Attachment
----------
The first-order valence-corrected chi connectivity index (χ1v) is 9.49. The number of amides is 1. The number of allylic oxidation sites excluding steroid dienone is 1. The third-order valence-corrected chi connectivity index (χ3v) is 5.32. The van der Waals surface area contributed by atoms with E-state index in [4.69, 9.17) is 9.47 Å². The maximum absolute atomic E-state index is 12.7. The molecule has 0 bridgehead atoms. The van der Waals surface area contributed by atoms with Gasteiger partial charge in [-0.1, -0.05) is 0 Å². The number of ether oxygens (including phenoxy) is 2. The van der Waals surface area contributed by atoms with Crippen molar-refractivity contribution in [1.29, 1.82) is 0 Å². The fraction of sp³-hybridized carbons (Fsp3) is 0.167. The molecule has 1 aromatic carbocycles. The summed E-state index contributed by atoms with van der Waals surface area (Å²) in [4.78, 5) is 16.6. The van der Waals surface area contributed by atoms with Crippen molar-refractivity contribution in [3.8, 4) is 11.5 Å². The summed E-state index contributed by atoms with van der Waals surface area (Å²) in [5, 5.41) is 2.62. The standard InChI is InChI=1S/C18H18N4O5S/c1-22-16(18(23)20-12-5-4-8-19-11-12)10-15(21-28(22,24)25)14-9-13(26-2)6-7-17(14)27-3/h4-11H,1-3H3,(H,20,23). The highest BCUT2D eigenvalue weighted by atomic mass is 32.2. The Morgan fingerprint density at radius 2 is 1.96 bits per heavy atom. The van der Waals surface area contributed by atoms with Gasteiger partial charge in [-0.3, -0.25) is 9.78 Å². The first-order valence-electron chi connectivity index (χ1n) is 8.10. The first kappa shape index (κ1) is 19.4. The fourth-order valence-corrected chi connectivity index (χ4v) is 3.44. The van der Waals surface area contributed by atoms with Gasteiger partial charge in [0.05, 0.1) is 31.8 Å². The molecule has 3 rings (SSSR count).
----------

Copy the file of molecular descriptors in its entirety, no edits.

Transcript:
The first-order valence-corrected chi connectivity index (χ1v) is 9.49. The number of amides is 1. The number of allylic oxidation sites excluding steroid dienone is 1. The third-order valence-corrected chi connectivity index (χ3v) is 5.32. The van der Waals surface area contributed by atoms with E-state index in [4.69, 9.17) is 9.47 Å². The maximum absolute atomic E-state index is 12.7. The molecule has 0 bridgehead atoms. The van der Waals surface area contributed by atoms with Gasteiger partial charge in [-0.1, -0.05) is 0 Å². The number of ether oxygens (including phenoxy) is 2. The van der Waals surface area contributed by atoms with Crippen molar-refractivity contribution in [1.29, 1.82) is 0 Å². The fraction of sp³-hybridized carbons (Fsp3) is 0.167. The molecule has 1 aromatic carbocycles. The summed E-state index contributed by atoms with van der Waals surface area (Å²) in [4.78, 5) is 16.6. The van der Waals surface area contributed by atoms with Crippen molar-refractivity contribution in [3.8, 4) is 11.5 Å². The summed E-state index contributed by atoms with van der Waals surface area (Å²) in [5, 5.41) is 2.62. The standard InChI is InChI=1S/C18H18N4O5S/c1-22-16(18(23)20-12-5-4-8-19-11-12)10-15(21-28(22,24)25)14-9-13(26-2)6-7-17(14)27-3/h4-11H,1-3H3,(H,20,23). The highest BCUT2D eigenvalue weighted by atomic mass is 32.2. The Morgan fingerprint density at radius 2 is 1.96 bits per heavy atom. The van der Waals surface area contributed by atoms with Gasteiger partial charge in [-0.3, -0.25) is 9.78 Å². The first-order valence-electron chi connectivity index (χ1n) is 8.10. The first kappa shape index (κ1) is 19.4. The fourth-order valence-corrected chi connectivity index (χ4v) is 3.44. The van der Waals surface area contributed by atoms with Gasteiger partial charge in [0.05, 0.1) is 31.8 Å². The molecule has 3 rings (SSSR count).